Eggerth: God was good to me, except of course the loss of my beautiful, eternally beloved husband. He was the only one in my life. In that I am very old-fashioned.

In the Wings

Hoelterhoff: How did your career start?

Eggerth: Emmerich Kalman wanted me as understudy for his operetta, “The Violet of Montmartre” with Adele Kern, a star of the Vienna Staatsoper.

Hoelterhoff: She got sick and you were in the wings?

Eggerth: No, she didn’t get sick, but there was some misunderstanding with the management, so they said “Okay Marta, you sing tonight!” So I jumped in with little rehearsal. It was very nice. I had a huge success. I continued from then on to be the star of that operetta. What is that you are writing on?

Hoelterhoff: A laptop.

Eggerth: Ah, the technology of the day. I am a total idiot. I like pen and paper.

Hoelterhoff: I don’t believe that. Have you ever gone on the Internet and Googled yourself? It might amuse you.

Eggerth: Why should I look myself up? I know myself!

Two Souls

Hoelterhoff: A favorite aria on your album is “Wien, Nur Du Allein.” What are your memories of Vienna?

Eggerth: I worked a lot there, though I never really lived there. I sang at the Theater an der Wien and in the Johann Strauss Theater. Vienna as a city was something so exceptional.

Hoelterhoff: How do you account for the Nazi era?

Eggerth: I can’t. Who can? I can quote Goethe: “Two souls, alas, are at home within my breast.” Nice people can be killers.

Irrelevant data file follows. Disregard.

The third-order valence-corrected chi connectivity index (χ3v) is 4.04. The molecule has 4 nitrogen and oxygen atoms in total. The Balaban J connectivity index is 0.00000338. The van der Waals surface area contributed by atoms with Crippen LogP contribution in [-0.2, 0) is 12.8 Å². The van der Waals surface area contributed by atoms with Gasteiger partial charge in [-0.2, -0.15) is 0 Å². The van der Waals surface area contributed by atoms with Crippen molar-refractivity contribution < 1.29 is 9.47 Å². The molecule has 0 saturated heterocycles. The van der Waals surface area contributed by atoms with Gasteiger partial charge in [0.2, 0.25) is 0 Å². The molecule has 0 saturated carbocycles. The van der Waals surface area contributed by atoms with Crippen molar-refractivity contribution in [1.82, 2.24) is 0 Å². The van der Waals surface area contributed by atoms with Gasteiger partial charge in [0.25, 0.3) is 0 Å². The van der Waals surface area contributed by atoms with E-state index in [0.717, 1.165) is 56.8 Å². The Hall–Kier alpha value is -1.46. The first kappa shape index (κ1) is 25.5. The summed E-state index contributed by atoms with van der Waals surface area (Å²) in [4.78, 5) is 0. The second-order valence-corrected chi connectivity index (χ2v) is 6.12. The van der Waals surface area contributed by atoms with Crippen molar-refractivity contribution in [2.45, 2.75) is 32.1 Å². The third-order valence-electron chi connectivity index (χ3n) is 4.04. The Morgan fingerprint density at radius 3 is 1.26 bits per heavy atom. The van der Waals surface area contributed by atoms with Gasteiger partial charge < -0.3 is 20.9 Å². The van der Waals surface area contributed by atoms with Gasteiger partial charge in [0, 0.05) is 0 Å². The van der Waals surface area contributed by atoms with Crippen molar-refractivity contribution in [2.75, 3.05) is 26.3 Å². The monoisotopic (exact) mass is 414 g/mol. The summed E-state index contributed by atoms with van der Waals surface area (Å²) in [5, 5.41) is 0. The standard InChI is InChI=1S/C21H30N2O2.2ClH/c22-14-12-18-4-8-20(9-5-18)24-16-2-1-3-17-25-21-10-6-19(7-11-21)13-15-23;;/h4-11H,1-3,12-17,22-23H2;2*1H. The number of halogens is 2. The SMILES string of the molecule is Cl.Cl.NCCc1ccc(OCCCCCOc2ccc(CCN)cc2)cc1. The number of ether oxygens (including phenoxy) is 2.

Hoelterhoff: So did you live outside Vienna?

Eggerth: I remember we rented an apartment in a park hotel. This conductor next to me knocked on my door: “Fraulein Eggerth, I hear you have a piano in your room. Can I use it when you are in the studio?” I said yes.

I came back, the whole room was dark with cigar smoke and there were socks on my bed. He was a little crazy. It was the conductor Klemperer.

Otto Klemperer

Hoelterhoff: Was it love at first sight with your husband?

Eggerth: I didn’t like him at first. There were 20 or so women around him all the time.

Hoelterhoff: Your CD set is accompanied by ravishing photographs of you beautifully posed in gorgeous costumes. I especially like this picture of you in a flowing off-the-shoulder gown, seated wistfully at the piano. What movie?

Eggerth: It is called “Casta Diva” and was based on the life of Bellini. I played a singer who was in love with him. I died at the end, as I recall.

“Marta Eggerth -- My Life in Song” is available from Patria Productions Inc., 61 Church St., Littleton, New Hampshire 03561. Eggerth’s son, pianist Marjan Kiepura, and his wife, Jane Knox, compiled the two-CD album that includes music by Lehar, Stolz, Abraham, Chopin and Kreisler. For more information, go to http://www.patriamusic.com. The set is also available through Amazon.com.

(Manuela Hoelterhoff is an executive editor at Bloomberg News. Any opinions are her own.)

To contact the writer of this interview: Manuela Hoelterhoff in New York at mhoelterhoff@bloomberg.net.

To contact the editor responsible for this story: Mark Beech at mbeech@bloomberg.net